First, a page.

Politics & Policy - The Spot Blog

A state senator plans to introduce legislation next year that would provide greater protection to families who saw their estates diminished or wiped out by court-appointed fiduciaries.

Laura Woods, an Arvada Republican, took statements from about two dozen people who went Wednesday to a hearing about probate reform. A Senate Democrat, Pat Steadman of Denver, joined her and took notes as family members angrily recounted personal stories.

The senators got about 50 suggestions. Woods said afterward that bipartisan probate court legislation "absolutely" will be on the Senate agenda next year.

The overall goal will be to protect families involved in the probate system, she said. She said those she has met see this pattern: "Instigate, litigate, isolate, medicate, liquidate, take the estate — celebrate."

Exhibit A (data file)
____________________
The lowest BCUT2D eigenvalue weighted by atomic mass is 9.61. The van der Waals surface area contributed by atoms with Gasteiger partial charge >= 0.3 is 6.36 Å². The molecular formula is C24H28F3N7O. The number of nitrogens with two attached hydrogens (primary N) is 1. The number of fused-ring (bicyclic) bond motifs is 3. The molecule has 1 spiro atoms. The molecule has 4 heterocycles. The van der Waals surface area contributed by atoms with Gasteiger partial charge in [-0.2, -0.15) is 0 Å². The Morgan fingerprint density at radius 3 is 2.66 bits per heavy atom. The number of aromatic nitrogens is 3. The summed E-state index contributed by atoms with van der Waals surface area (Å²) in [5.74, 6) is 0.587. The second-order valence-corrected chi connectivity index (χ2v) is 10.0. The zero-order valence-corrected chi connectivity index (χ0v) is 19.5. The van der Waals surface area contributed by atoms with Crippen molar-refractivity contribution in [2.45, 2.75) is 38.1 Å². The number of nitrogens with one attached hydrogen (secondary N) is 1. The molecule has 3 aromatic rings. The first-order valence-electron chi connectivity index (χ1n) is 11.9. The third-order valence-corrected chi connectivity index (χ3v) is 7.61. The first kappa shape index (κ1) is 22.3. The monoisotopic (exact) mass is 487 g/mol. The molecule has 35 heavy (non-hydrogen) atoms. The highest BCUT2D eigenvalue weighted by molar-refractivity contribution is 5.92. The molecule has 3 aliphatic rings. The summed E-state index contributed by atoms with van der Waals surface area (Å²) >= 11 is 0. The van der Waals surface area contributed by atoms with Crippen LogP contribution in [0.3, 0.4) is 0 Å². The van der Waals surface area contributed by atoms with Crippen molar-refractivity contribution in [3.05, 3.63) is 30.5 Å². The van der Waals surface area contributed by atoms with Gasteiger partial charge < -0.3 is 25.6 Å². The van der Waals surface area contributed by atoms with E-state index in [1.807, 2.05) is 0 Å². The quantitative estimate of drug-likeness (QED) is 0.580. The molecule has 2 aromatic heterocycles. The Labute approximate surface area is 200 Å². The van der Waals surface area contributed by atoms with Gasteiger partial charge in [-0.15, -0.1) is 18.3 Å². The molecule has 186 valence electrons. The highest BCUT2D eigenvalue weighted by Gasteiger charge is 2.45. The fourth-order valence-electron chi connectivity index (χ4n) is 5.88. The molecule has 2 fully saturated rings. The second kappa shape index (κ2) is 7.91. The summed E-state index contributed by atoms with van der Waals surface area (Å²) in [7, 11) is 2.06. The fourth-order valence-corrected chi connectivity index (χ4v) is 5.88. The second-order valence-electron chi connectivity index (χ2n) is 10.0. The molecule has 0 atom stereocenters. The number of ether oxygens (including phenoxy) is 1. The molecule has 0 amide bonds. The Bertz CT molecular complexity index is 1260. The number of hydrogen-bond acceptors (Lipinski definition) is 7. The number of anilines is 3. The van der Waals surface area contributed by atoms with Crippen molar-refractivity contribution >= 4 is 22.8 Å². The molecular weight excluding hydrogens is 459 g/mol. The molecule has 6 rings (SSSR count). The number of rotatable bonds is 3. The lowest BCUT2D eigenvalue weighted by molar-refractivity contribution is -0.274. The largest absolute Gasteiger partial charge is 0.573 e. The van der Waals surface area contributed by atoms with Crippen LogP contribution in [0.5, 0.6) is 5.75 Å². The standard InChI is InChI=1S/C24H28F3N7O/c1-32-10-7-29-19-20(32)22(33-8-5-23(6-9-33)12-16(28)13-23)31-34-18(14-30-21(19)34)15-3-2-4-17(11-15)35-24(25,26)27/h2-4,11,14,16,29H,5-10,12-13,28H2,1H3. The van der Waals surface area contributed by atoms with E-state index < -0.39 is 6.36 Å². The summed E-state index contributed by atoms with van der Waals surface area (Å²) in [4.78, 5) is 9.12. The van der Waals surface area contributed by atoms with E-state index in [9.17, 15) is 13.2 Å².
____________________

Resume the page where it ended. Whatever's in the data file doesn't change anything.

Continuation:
Woods would like to see an outside review triggered automatically when a certain portion of an estate, perhaps as low as 10 percent, has been spent by a court-appointed fiduciary.

That might have helped Diego Conde, a 20-year-old man who came to the United States from Colombia at age 3.

Conde said his mother built a house-cleaning business and saved $20,000 for his college education before she died of stomach cancer. At 12, he became a foster child, he said, and a lawyer named Tamra Palmer was assigned to conserve his money.

When he went to college, "I had trouble getting her on the phone. My bills weren't getting paid on time. I got an eviction notice."

He said he was too embarrassed to ask classmates for food and soon learned that all his money was gone after Palmer deducted her fees.